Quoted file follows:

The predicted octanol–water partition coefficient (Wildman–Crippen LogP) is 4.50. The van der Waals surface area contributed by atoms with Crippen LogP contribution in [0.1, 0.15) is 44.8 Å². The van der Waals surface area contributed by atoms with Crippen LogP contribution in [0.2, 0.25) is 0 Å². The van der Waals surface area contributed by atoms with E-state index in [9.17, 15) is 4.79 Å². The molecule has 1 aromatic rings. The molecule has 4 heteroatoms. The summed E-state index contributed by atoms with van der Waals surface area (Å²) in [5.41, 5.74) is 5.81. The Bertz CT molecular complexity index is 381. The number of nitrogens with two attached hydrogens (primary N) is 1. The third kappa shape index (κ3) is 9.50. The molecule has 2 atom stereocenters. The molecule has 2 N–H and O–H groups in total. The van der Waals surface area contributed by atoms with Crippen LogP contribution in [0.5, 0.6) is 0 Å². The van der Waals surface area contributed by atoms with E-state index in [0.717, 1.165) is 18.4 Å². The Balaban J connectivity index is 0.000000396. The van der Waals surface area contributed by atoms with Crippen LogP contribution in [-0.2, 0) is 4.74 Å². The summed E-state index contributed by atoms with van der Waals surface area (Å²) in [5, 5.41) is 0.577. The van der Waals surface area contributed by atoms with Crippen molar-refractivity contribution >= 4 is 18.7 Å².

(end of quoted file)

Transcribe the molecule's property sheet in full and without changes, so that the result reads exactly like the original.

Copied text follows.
The predicted octanol–water partition coefficient (Wildman–Crippen LogP) is 4.50. The van der Waals surface area contributed by atoms with Crippen LogP contribution in [0.1, 0.15) is 44.8 Å². The van der Waals surface area contributed by atoms with Crippen LogP contribution in [0.2, 0.25) is 0 Å². The van der Waals surface area contributed by atoms with E-state index in [9.17, 15) is 4.79 Å². The molecule has 1 aromatic rings. The molecule has 4 heteroatoms. The summed E-state index contributed by atoms with van der Waals surface area (Å²) in [5.41, 5.74) is 5.81. The Bertz CT molecular complexity index is 381. The number of nitrogens with two attached hydrogens (primary N) is 1. The third kappa shape index (κ3) is 9.50. The molecule has 2 atom stereocenters. The molecule has 2 N–H and O–H groups in total. The van der Waals surface area contributed by atoms with Crippen LogP contribution in [0.5, 0.6) is 0 Å². The van der Waals surface area contributed by atoms with E-state index in [0.717, 1.165) is 18.4 Å². The Balaban J connectivity index is 0.000000396. The van der Waals surface area contributed by atoms with Crippen LogP contribution in [-0.2, 0) is 4.74 Å². The summed E-state index contributed by atoms with van der Waals surface area (Å²) in [5, 5.41) is 0.577. The van der Waals surface area contributed by atoms with Crippen molar-refractivity contribution >= 4 is 18.7 Å².